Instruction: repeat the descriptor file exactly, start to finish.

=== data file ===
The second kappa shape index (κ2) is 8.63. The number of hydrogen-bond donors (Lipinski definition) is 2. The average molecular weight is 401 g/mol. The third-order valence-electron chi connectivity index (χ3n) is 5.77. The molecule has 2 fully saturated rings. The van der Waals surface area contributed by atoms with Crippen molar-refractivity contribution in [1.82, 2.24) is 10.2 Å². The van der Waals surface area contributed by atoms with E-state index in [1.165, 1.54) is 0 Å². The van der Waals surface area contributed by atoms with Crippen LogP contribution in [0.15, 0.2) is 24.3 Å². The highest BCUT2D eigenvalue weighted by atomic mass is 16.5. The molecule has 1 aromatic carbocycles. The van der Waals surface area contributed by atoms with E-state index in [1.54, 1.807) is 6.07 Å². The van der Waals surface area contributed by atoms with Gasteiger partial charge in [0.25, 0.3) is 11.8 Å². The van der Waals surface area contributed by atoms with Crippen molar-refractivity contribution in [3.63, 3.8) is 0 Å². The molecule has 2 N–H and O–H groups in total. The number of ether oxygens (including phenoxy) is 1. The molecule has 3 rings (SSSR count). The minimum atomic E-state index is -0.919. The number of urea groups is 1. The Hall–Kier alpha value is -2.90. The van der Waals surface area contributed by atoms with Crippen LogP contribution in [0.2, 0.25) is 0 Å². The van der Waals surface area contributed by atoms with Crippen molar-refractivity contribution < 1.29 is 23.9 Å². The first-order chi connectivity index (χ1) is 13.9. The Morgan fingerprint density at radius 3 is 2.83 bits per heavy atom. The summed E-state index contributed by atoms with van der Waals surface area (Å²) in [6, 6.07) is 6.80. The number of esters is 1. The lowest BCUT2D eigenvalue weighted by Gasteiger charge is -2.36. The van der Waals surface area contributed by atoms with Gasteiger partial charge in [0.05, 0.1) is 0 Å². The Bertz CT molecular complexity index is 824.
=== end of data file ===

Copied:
The second kappa shape index (κ2) is 8.63. The number of hydrogen-bond donors (Lipinski definition) is 2. The average molecular weight is 401 g/mol. The third-order valence-electron chi connectivity index (χ3n) is 5.77. The molecule has 2 fully saturated rings. The van der Waals surface area contributed by atoms with Crippen molar-refractivity contribution in [1.82, 2.24) is 10.2 Å². The van der Waals surface area contributed by atoms with E-state index in [1.165, 1.54) is 0 Å². The van der Waals surface area contributed by atoms with Crippen LogP contribution in [0.15, 0.2) is 24.3 Å². The highest BCUT2D eigenvalue weighted by atomic mass is 16.5. The molecule has 1 aromatic carbocycles. The van der Waals surface area contributed by atoms with E-state index in [1.54, 1.807) is 6.07 Å². The van der Waals surface area contributed by atoms with Gasteiger partial charge in [0.25, 0.3) is 11.8 Å². The van der Waals surface area contributed by atoms with Crippen molar-refractivity contribution in [3.63, 3.8) is 0 Å². The molecule has 2 N–H and O–H groups in total. The number of ether oxygens (including phenoxy) is 1. The molecule has 3 rings (SSSR count). The minimum atomic E-state index is -0.919. The number of urea groups is 1. The Hall–Kier alpha value is -2.90. The van der Waals surface area contributed by atoms with Crippen LogP contribution in [0.2, 0.25) is 0 Å². The van der Waals surface area contributed by atoms with Crippen molar-refractivity contribution < 1.29 is 23.9 Å². The first-order chi connectivity index (χ1) is 13.9. The Morgan fingerprint density at radius 3 is 2.83 bits per heavy atom. The summed E-state index contributed by atoms with van der Waals surface area (Å²) in [6, 6.07) is 6.80. The number of esters is 1. The lowest BCUT2D eigenvalue weighted by Gasteiger charge is -2.36. The van der Waals surface area contributed by atoms with Gasteiger partial charge in [0.05, 0.1) is 0 Å². The Bertz CT molecular complexity index is 824.